Mutual fund schemes are considered as an ideal investment instrument for people who wish to invest their income but want to start small for higher returns. Mutual funds help you invest in the stock market while allowing diversification in your portfolio. The best part about mutual funds investments is, it is managed by expert professionals. So even if you are not a stock market expert yourself, your investment is taken care of by experts.

Your returns are also based on the taxation of your investments. Do you know how SIP investment is taxed? While you might know the different ways of earning money through mutual funds, you should understand its taxation aspect as well.

We are here for your help. Here is a beginner’s guide to taxation of SIP investments.

What are SIP investments?

SIP or Systematic Investment Plan is one of the two ways in which you can invest in mutual funds, the other one being the lump sum method. In the SIP method, you can invest a small amount of your income in the mutual fund scheme periodically. You can choose the investment frequency, be it bi-weekly, monthly, quarterly, bi-annually or yearly.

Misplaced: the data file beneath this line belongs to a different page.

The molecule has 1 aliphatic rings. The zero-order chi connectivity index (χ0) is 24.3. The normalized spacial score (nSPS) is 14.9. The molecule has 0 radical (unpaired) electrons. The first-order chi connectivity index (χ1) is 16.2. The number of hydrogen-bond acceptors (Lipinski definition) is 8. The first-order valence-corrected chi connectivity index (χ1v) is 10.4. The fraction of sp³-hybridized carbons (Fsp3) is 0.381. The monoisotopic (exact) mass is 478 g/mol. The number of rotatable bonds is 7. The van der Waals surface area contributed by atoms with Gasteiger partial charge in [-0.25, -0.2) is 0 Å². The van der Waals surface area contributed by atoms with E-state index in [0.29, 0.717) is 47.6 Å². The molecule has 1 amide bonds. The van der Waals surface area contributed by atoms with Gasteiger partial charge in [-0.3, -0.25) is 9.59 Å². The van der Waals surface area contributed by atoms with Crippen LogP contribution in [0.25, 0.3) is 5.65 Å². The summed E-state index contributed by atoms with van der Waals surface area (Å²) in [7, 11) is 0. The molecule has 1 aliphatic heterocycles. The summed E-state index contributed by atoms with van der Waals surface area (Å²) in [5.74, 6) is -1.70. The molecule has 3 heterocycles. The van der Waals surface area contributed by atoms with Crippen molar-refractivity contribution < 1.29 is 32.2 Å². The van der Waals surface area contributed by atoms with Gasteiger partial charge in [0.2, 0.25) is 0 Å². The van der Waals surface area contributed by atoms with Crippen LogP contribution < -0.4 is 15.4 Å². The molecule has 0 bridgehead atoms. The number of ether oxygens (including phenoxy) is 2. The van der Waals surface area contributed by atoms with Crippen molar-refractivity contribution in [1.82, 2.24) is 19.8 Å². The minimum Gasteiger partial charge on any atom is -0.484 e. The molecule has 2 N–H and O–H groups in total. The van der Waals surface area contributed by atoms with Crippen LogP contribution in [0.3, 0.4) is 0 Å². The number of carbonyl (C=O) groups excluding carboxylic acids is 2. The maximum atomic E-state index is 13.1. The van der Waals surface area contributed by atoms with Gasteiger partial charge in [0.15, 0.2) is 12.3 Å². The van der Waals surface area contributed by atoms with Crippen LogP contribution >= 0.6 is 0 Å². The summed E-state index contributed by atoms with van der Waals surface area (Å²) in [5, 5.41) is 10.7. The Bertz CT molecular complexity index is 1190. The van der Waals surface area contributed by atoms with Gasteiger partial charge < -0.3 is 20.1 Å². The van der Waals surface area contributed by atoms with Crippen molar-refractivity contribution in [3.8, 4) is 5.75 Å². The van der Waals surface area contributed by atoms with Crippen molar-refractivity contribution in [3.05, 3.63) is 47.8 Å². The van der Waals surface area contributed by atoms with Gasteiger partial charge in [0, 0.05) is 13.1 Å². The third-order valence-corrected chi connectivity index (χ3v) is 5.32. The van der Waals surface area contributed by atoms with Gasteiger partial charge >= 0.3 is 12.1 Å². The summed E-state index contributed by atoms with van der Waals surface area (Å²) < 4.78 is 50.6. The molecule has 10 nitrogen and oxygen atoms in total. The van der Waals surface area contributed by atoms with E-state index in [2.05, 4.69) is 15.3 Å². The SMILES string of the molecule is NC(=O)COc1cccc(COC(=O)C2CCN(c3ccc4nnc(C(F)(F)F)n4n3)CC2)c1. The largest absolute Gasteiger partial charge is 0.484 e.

You can earn income from mutual funds in two ways, through dividend and capital gain. The dividends you earn through the mutual funds are added to your total income and taxed accordingly.

The other way is capital gain. Capital gain is the profit you earn when the sale price of the mutual fund unit is more than the price you purchased the unit for. Capital gain is divided into long-term capital gain (LTCG) and short-term capital gain (STCG). 

Your capital gain taxation is dependent upon the holding period of the mutual fund, i.e. the duration between the purchase and sale of fund units. If you hold the equity mutual fund for less than 12 months, it is called STCG Whereas a mutual fund held for more than 12 months is called LTCG.

Similarly, debt mutual funds held for less than 36 months fall under STCG and debt funds held for more than 36 months are classified as LTCG.

The taxation of mutual funds from capital gain are explained in the below table.

Fund type Short term capital gain Long term capital gain
Equity mutual funds 15% Upto 1 lakhs a year, no tax More than 1 lakhs, 10%
Debt mutual funds As per your slab rate 20%
Hybrid mutual fund If your portfolio is invested in debt for more than 65%, it would be equity and taxed as equity mutual funds. If less than 65%, as debt funds. 

Restricting yourself to asking questions like what is a mutual fund and how to invest in sip is not enough. It is important that you gather adequate knowledge about the taxation aspect of your mutual fund investments earning too. It will help you in effective financial planning by ascertaining your actual returns. So while you gather knowledge about the best mutual funds to invest in, learn about its tax calculation too. Happy investing!

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